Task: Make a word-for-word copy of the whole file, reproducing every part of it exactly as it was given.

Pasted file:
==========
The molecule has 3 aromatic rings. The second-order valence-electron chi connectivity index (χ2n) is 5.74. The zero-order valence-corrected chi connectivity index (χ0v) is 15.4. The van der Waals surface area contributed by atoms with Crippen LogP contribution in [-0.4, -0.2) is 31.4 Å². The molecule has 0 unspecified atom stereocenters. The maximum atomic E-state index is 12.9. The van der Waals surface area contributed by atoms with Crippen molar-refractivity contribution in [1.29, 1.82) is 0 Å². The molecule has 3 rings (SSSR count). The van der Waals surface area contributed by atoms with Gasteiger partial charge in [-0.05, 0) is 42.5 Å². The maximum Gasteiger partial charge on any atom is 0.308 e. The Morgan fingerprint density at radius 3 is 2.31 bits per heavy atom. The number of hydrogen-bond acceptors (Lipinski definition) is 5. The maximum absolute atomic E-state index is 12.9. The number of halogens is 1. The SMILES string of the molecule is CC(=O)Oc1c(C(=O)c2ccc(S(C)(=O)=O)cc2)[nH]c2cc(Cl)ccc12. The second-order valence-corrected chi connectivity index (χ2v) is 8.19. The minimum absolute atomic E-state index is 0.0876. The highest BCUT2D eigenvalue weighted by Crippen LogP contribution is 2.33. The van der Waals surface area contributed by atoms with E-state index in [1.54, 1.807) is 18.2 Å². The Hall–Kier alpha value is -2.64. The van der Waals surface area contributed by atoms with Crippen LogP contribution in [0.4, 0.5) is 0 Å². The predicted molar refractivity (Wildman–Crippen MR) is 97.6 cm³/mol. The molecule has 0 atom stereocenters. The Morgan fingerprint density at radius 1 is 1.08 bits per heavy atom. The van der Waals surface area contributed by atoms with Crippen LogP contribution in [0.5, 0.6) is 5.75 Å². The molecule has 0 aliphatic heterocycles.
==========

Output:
The molecule has 3 aromatic rings. The second-order valence-electron chi connectivity index (χ2n) is 5.74. The zero-order valence-corrected chi connectivity index (χ0v) is 15.4. The van der Waals surface area contributed by atoms with Crippen LogP contribution in [-0.4, -0.2) is 31.4 Å². The molecule has 0 unspecified atom stereocenters. The maximum atomic E-state index is 12.9. The van der Waals surface area contributed by atoms with Crippen molar-refractivity contribution in [1.29, 1.82) is 0 Å². The molecule has 3 rings (SSSR count). The van der Waals surface area contributed by atoms with Gasteiger partial charge in [-0.05, 0) is 42.5 Å². The maximum Gasteiger partial charge on any atom is 0.308 e. The Morgan fingerprint density at radius 3 is 2.31 bits per heavy atom. The number of hydrogen-bond acceptors (Lipinski definition) is 5. The maximum absolute atomic E-state index is 12.9. The number of halogens is 1. The SMILES string of the molecule is CC(=O)Oc1c(C(=O)c2ccc(S(C)(=O)=O)cc2)[nH]c2cc(Cl)ccc12. The second-order valence-corrected chi connectivity index (χ2v) is 8.19. The minimum absolute atomic E-state index is 0.0876. The highest BCUT2D eigenvalue weighted by Crippen LogP contribution is 2.33. The van der Waals surface area contributed by atoms with E-state index in [1.54, 1.807) is 18.2 Å². The Hall–Kier alpha value is -2.64. The van der Waals surface area contributed by atoms with Crippen LogP contribution in [0.4, 0.5) is 0 Å². The predicted molar refractivity (Wildman–Crippen MR) is 97.6 cm³/mol. The molecule has 0 atom stereocenters. The Morgan fingerprint density at radius 1 is 1.08 bits per heavy atom. The van der Waals surface area contributed by atoms with Crippen LogP contribution in [0.5, 0.6) is 5.75 Å². The molecule has 0 aliphatic heterocycles.